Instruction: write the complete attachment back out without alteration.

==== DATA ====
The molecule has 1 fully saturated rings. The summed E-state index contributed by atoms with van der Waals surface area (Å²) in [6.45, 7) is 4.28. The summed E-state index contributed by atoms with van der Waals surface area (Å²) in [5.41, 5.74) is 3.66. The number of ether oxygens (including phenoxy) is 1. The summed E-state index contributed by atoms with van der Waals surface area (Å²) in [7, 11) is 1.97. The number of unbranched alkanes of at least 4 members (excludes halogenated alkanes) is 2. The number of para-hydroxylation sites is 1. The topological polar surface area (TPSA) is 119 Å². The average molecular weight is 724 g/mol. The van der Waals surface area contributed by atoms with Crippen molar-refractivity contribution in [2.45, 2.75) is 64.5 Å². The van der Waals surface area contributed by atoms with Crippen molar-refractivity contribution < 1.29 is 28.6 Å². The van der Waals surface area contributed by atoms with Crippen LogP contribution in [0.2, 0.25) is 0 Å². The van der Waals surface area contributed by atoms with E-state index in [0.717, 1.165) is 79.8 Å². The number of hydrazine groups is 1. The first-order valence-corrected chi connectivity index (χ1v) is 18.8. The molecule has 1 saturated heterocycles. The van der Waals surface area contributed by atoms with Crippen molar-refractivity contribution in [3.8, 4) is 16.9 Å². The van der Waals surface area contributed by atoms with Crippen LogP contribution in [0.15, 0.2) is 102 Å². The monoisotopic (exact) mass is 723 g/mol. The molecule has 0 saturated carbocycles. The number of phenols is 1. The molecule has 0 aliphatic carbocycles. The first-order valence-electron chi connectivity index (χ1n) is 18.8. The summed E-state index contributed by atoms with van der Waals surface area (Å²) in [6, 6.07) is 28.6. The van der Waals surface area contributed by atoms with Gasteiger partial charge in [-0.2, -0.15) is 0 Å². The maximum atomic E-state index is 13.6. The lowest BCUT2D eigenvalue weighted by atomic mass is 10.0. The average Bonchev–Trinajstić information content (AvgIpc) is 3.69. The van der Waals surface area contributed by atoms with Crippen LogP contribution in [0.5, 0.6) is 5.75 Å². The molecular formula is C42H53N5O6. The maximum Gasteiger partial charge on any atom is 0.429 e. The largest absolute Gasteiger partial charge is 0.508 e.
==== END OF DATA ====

The molecule has 1 fully saturated rings. The summed E-state index contributed by atoms with van der Waals surface area (Å²) in [6.45, 7) is 4.28. The summed E-state index contributed by atoms with van der Waals surface area (Å²) in [5.41, 5.74) is 3.66. The number of ether oxygens (including phenoxy) is 1. The summed E-state index contributed by atoms with van der Waals surface area (Å²) in [7, 11) is 1.97. The number of unbranched alkanes of at least 4 members (excludes halogenated alkanes) is 2. The number of para-hydroxylation sites is 1. The topological polar surface area (TPSA) is 119 Å². The average molecular weight is 724 g/mol. The van der Waals surface area contributed by atoms with Crippen molar-refractivity contribution in [2.45, 2.75) is 64.5 Å². The van der Waals surface area contributed by atoms with Crippen molar-refractivity contribution < 1.29 is 28.6 Å². The van der Waals surface area contributed by atoms with Crippen LogP contribution in [0.2, 0.25) is 0 Å². The van der Waals surface area contributed by atoms with E-state index in [0.717, 1.165) is 79.8 Å². The number of hydrazine groups is 1. The first-order valence-corrected chi connectivity index (χ1v) is 18.8. The molecule has 1 saturated heterocycles. The van der Waals surface area contributed by atoms with Crippen molar-refractivity contribution in [3.8, 4) is 16.9 Å². The van der Waals surface area contributed by atoms with Crippen LogP contribution in [0.15, 0.2) is 102 Å². The monoisotopic (exact) mass is 723 g/mol. The molecule has 0 saturated carbocycles. The number of phenols is 1. The molecule has 0 aliphatic carbocycles. The first-order valence-electron chi connectivity index (χ1n) is 18.8. The summed E-state index contributed by atoms with van der Waals surface area (Å²) in [6, 6.07) is 28.6. The van der Waals surface area contributed by atoms with Gasteiger partial charge in [-0.2, -0.15) is 0 Å². The maximum atomic E-state index is 13.6. The lowest BCUT2D eigenvalue weighted by atomic mass is 10.0. The average Bonchev–Trinajstić information content (AvgIpc) is 3.69. The van der Waals surface area contributed by atoms with Crippen LogP contribution in [0.5, 0.6) is 5.75 Å². The molecular formula is C42H53N5O6. The maximum Gasteiger partial charge on any atom is 0.429 e. The largest absolute Gasteiger partial charge is 0.508 e.